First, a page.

CDC Says Mothers Shouldn’t Breastfeed to Make Vaccines More Effective – Fiction!
Summary of eRumor:
The Centers for Disease Control and Prevention (CDC) has advised young mothers to delay breastfeeding because studies show that it could make vaccines less effective for their babies.
This claim is false.
A number of blog sites have cited a 2010 study titled, “The Inhibitory Effect of Breast Milk on Inactivity of Live Oral Rotavirus Vaccines,” in making this claim. The study explored why vaccines are less effective among children in poor, developing countries than in middle income and industrialized countries. According to the study’s abstract:
The lower immunogenicity and efficacy of rotavirus vaccines in poor developing countries could be explained, in part, by higher titers of IgA and neutralizing activity in breast milk consumed by their infants at the time of immunization that could effectively reduce the potency of the vaccine. Strategies to overcome this negative effect, such as delaying breastfeeding at the time of immunization, should be evaluated.
Researchers from the CDC did participate in the study, as the eRumor claimed. But the study does not suggest that women in the U.S. should delay breastfeeding. It suggests that delayed breastfeeding “should be evaluated” in developing countries at the time of the child’s vaccination.
In the U.S, the CDC’s Advisory Committee on Immunization Practices (ACIP) working group suggests that young mothers forgo immunizations — not breastfeeding — to avoid complications in their children:
Precaution: A condition in a recipient that might increase the risk for a serious adverse reaction or that might compromise the ability of the vaccine to produce immunity. Under usual circumstances, vaccination should be deferred. However, vaccination might be indicated because benefits outweigh risks.
In the context of pregnancy and breastfeeding, serious adverse reaction includes maternal, fetal or neonatal serious adverse events linked to the vaccine. Contraindication means that there is direct evidence or strong biologic plausibility and suggestive evidence that the risk of severe adverse event is elevated for at least one of these groups. Precaution means there is no supporting evidence but there is some biologic plausibility; precaution may also mean that there is a lack of data to support safety.
One of the most highly effective preventive measures a mother can take to protect the health of her infant is to breastfeed. However, in the United States, although most mothers hope to breastfeed, and 79% of babies start out being breastfed, only 19% are exclusively breastfed 6 months later. Additionally, rates are significantly lower for African-American infants.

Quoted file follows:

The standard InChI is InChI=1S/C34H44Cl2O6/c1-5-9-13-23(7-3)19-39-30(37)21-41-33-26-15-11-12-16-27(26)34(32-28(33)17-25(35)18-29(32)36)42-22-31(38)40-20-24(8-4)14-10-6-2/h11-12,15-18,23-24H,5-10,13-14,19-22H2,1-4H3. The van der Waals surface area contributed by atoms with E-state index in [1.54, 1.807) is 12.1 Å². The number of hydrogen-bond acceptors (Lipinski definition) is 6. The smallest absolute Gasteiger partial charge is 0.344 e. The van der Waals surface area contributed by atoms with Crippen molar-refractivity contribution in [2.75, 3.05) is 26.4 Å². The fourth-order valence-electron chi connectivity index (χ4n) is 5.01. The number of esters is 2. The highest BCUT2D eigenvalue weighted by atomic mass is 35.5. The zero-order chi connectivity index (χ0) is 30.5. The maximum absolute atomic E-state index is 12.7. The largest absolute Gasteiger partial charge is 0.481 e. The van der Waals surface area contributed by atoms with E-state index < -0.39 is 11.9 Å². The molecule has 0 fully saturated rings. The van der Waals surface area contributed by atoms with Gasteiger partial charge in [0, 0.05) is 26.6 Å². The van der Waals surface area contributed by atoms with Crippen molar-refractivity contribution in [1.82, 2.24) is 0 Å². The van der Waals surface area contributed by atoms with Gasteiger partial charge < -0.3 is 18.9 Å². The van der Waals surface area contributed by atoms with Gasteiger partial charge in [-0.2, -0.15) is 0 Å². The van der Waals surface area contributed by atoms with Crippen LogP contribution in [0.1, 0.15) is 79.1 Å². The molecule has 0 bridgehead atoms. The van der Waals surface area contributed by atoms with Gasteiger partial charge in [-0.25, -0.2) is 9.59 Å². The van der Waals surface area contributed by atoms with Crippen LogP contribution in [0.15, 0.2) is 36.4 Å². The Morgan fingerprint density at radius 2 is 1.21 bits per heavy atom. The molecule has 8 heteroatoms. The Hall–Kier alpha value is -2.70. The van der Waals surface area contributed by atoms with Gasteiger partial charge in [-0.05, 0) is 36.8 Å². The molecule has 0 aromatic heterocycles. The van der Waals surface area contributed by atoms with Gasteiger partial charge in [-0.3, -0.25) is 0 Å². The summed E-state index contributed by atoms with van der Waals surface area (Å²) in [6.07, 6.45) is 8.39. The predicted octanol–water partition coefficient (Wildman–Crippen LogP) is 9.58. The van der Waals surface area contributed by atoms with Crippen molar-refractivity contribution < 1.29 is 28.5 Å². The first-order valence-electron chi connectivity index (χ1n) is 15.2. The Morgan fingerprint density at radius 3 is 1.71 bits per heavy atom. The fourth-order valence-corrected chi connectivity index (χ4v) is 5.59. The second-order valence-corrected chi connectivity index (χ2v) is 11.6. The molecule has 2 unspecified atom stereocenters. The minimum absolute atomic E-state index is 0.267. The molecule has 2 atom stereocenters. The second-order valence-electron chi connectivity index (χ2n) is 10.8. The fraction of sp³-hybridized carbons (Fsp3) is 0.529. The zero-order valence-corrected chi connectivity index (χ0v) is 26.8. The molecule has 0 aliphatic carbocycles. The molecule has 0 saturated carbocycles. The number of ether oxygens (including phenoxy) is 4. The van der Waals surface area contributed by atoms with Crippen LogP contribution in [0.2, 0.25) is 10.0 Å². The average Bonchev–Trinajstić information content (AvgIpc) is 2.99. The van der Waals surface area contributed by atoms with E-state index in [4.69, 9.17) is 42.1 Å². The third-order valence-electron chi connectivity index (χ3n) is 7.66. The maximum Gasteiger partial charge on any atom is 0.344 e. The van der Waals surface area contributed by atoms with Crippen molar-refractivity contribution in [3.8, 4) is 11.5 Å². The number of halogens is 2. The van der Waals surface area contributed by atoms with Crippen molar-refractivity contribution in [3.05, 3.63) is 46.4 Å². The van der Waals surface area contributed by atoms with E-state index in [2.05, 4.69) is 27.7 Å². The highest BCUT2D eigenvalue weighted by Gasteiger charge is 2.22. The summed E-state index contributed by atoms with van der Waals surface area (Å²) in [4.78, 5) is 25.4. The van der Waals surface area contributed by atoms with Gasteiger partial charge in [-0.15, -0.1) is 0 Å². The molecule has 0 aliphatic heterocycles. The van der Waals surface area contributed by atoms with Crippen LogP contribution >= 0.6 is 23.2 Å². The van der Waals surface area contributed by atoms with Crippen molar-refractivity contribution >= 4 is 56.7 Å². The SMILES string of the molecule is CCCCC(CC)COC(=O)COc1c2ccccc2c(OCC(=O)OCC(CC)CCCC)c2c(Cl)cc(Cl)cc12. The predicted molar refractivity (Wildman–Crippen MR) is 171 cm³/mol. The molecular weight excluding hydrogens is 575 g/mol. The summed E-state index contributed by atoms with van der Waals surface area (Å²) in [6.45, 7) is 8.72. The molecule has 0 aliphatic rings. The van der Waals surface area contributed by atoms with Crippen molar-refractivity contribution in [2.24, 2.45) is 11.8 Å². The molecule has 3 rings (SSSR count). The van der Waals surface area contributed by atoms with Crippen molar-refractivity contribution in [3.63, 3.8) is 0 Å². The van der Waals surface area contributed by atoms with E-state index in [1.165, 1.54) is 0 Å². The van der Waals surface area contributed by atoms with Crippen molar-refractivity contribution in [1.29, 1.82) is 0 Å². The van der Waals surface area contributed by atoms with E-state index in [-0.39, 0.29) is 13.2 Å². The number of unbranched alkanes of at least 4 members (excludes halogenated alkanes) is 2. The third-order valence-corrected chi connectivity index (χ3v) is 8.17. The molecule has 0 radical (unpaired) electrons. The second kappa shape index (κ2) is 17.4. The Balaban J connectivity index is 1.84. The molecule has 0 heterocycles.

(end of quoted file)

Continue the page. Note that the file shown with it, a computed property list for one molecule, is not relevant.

The success rate among mothers who want to breastfeed can be greatly improved through active support from their families, friends, communities, clinicians, health care leaders, employers, and policymakers. Given the importance of breastfeeding for the health and wellbeing of mothers and children, it is critical that we take action across the country to support breastfeeding.
And “deferred breastfeeding” is a very small portion of global efforts to increase the effectiveness of vaccines in developing countries. One of the biggest hurdles is that vaccines must be kept cold to remain effective, yet children live in remote areas with limited access to electricity and refrigeration, so vaccines often spoil, the humanitarian group Deutsche Welle reports:
Health workers have to keep vaccines cool at all times – from the moment of their production until they are administered by injection or in other ways.
“This is one of the reasons why we’re still unable to vaccinate many children against diseases, which have been wiped out in developed countries – polio, for example,” says Sebastian Dietrich, a physician working with Doctors without Borders. “We just can’t get the vaccines to very remote areas while keeping them cool.”
When Doctors Without Borders vaccinates people in developing countries, they face serious challenges, says Dietrich.
Most sensitive vaccines solutions become unusable as soon as their temperature rises above eight degrees Celsius.
Dietrich and his colleagues have to get the vaccines through customs before they go bad, and they have to find storage rooms with good refrigeration, or transport the vaccines by car to remote areas, where there may not even be electricity.
Deutsche Welle concludes that developing nanovaccines that don’t need refrigeration is the key to increasing effectiveness — not delayed breastfeeding.